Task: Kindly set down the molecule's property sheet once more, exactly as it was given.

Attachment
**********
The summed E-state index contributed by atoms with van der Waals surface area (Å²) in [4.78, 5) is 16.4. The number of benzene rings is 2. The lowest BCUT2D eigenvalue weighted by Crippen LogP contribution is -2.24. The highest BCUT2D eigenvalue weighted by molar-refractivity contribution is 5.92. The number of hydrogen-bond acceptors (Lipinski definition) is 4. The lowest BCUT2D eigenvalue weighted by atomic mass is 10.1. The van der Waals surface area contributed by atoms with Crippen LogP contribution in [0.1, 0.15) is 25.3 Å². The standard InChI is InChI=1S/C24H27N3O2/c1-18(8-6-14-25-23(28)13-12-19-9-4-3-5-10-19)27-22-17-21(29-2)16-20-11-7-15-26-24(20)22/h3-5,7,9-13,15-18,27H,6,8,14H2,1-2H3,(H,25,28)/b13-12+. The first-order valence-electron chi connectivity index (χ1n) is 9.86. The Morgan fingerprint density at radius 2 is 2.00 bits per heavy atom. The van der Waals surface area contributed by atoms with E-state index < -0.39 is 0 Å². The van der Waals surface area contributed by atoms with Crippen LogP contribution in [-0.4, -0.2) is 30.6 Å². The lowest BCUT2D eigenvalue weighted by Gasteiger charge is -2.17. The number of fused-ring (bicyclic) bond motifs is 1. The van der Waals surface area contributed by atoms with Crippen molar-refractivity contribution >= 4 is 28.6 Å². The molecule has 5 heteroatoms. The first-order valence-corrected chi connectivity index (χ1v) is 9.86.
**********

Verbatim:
The summed E-state index contributed by atoms with van der Waals surface area (Å²) in [4.78, 5) is 16.4. The number of benzene rings is 2. The lowest BCUT2D eigenvalue weighted by Crippen LogP contribution is -2.24. The highest BCUT2D eigenvalue weighted by molar-refractivity contribution is 5.92. The number of hydrogen-bond acceptors (Lipinski definition) is 4. The lowest BCUT2D eigenvalue weighted by atomic mass is 10.1. The van der Waals surface area contributed by atoms with Crippen LogP contribution in [0.1, 0.15) is 25.3 Å². The standard InChI is InChI=1S/C24H27N3O2/c1-18(8-6-14-25-23(28)13-12-19-9-4-3-5-10-19)27-22-17-21(29-2)16-20-11-7-15-26-24(20)22/h3-5,7,9-13,15-18,27H,6,8,14H2,1-2H3,(H,25,28)/b13-12+. The first-order valence-electron chi connectivity index (χ1n) is 9.86. The Morgan fingerprint density at radius 2 is 2.00 bits per heavy atom. The van der Waals surface area contributed by atoms with E-state index < -0.39 is 0 Å². The van der Waals surface area contributed by atoms with Crippen LogP contribution in [-0.4, -0.2) is 30.6 Å². The lowest BCUT2D eigenvalue weighted by Gasteiger charge is -2.17. The number of fused-ring (bicyclic) bond motifs is 1. The van der Waals surface area contributed by atoms with Crippen molar-refractivity contribution >= 4 is 28.6 Å². The molecule has 5 heteroatoms. The first-order valence-corrected chi connectivity index (χ1v) is 9.86.